A large loan opportunity came to the markets recently; the company was a staple of their community, and the project was a necessity if the company was to survive.
The company approached their bank, Bank A, who was a bit too comfortable with “business as usual” after 50 years as the existing bank. Bank A was a bit hesitant to react favorably. The company was disappointed, and decided to look for alternatives to Bank A. The contacted Bank B.
After learning of Bank B’s addition, Bank A jumped into action; “We can’t lose this customer!” said management. “Get in there and get that deal.” Bank A brought in a new relationship manager to ease tension, and they dove in.
The deal was difficult, and company performance and projections were not as either bank would desire, but, the deal could be done. This was a competitive, regulated industry, with changes occurring daily. But the company was a necessity, they were a large part of the community, their ties to the area were deep, and medium to longer term outlook was promising. Regardless, this project would proceed.
Both banks sat with management many times, toured facilities, digging into significant information with due diligence to identify the key issues and true needs. The task was great, and the Bank A relationship manager was able to level the playing field with the company back to their side.
Internally, however, the story was a bit different. Bank A’s discussions centered on leverage, minimum cash flow needs, stress testing, industry threats, management quality, and other companies that performed better, and timing of the project; all critical to a quality lending decision. But many obvious matters (benefit to the community, the company’s solid reputation, project advantages, trusted relationships, and positive outcomes), were continually downplayed.
Ultimately, Bank A turned the opportunity down. Their dialogue indicated that “This CREDIT (they referred to their customer as a financial term!!) does not fit our risk profile and is not the type of deal we want.”.
Bank B, however, took a different approach. They did not dive in all at once to “steal the deal”. They were, instead, pragmatic and practical. What was their approach?:
- Bank B asked the company to clearly define the project and the company’s expectations.
- Bank B agreed to respond within the next 48 hours as to how they would like to proceed.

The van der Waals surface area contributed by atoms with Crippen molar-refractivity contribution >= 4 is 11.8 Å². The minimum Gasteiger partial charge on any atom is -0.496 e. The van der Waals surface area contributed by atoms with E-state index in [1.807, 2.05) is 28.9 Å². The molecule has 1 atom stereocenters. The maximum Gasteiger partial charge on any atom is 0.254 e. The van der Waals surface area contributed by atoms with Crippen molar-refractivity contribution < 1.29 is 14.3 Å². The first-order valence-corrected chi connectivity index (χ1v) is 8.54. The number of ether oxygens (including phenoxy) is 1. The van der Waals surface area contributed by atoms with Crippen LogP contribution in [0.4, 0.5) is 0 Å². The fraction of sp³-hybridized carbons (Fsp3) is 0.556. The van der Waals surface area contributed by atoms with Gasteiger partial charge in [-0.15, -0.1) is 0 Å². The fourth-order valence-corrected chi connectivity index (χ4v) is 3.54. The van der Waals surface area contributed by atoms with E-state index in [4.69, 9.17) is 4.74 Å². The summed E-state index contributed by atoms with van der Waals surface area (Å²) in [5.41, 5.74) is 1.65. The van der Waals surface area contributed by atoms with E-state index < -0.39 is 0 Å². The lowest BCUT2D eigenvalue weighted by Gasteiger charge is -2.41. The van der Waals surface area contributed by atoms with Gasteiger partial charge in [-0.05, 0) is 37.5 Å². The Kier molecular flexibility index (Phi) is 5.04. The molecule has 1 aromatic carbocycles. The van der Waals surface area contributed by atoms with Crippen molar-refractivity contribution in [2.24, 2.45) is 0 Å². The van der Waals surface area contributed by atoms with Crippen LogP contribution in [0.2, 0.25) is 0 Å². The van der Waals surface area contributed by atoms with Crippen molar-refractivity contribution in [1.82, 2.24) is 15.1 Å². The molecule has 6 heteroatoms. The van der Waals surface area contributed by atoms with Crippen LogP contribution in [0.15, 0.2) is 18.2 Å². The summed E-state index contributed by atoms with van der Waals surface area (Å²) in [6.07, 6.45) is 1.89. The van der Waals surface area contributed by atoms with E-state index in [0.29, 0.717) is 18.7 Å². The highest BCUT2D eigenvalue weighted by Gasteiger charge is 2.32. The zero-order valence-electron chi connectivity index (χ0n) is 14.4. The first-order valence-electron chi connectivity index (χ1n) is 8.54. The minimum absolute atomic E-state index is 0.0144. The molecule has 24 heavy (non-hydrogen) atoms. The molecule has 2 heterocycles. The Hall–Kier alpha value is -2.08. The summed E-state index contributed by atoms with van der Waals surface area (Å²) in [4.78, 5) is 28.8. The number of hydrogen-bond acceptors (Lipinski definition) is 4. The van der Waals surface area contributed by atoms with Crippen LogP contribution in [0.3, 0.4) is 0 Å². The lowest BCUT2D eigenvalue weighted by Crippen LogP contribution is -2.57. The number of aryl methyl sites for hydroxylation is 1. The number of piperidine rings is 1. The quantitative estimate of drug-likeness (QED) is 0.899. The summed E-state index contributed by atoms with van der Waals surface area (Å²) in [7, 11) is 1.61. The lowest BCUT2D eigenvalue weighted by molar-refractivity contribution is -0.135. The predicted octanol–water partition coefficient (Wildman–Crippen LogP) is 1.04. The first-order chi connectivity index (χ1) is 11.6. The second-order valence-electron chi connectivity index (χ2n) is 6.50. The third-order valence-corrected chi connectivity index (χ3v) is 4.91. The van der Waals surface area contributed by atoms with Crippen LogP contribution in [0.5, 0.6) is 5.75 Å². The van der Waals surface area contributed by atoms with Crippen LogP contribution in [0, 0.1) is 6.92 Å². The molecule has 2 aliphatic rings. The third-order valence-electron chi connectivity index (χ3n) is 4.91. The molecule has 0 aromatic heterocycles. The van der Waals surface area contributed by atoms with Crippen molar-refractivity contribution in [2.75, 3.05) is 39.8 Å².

- Bank B agreed with the company UP FRONT that they would do business together.
- Bank B internally talked about their own expectations, and developed a proposal that would both meet the company’s needs, and meet the bank’s expectations within a sound risk profile.
- Bank B built their proposal to meet the company’s expectations, and included building risk for the difficult years and the good years, as opposed to avoiding risk. The model fit within the Bank’s own risk profile, and while not ideal, showed the potential for true risk management.
Bank B responded to the company as agreed, with its own expectations and proposal, clearly stating how this would be a RELATIONSHIP, and ultimately won the company over.
RELATIONSHIP is not simply “You are my client. I have the business.” It is defined as the ability to take on both good and bad, to adapt to change, and to be open to ideas. Even if the answer is “No”, it should be supported by a full understanding of both party’s needs, with an open dialogue.
Banks are a solid, very necessary part of our community, and they work hard to develop sound decisions based on very limiting criteria. But there is room to grow, to ask questions, and present new ideas that, “while not ideal”, if developed with expectations and a plan for improvement, can flourish into great relationships.
Mile Marker Business and Consulting Services, LLC has extensive experience in working with banks, both inside and out. If the decision is confusing or misunderstood, or not moving forward, the Mile Marker is a place to stop, and ask for help.
Let’s start a conversation!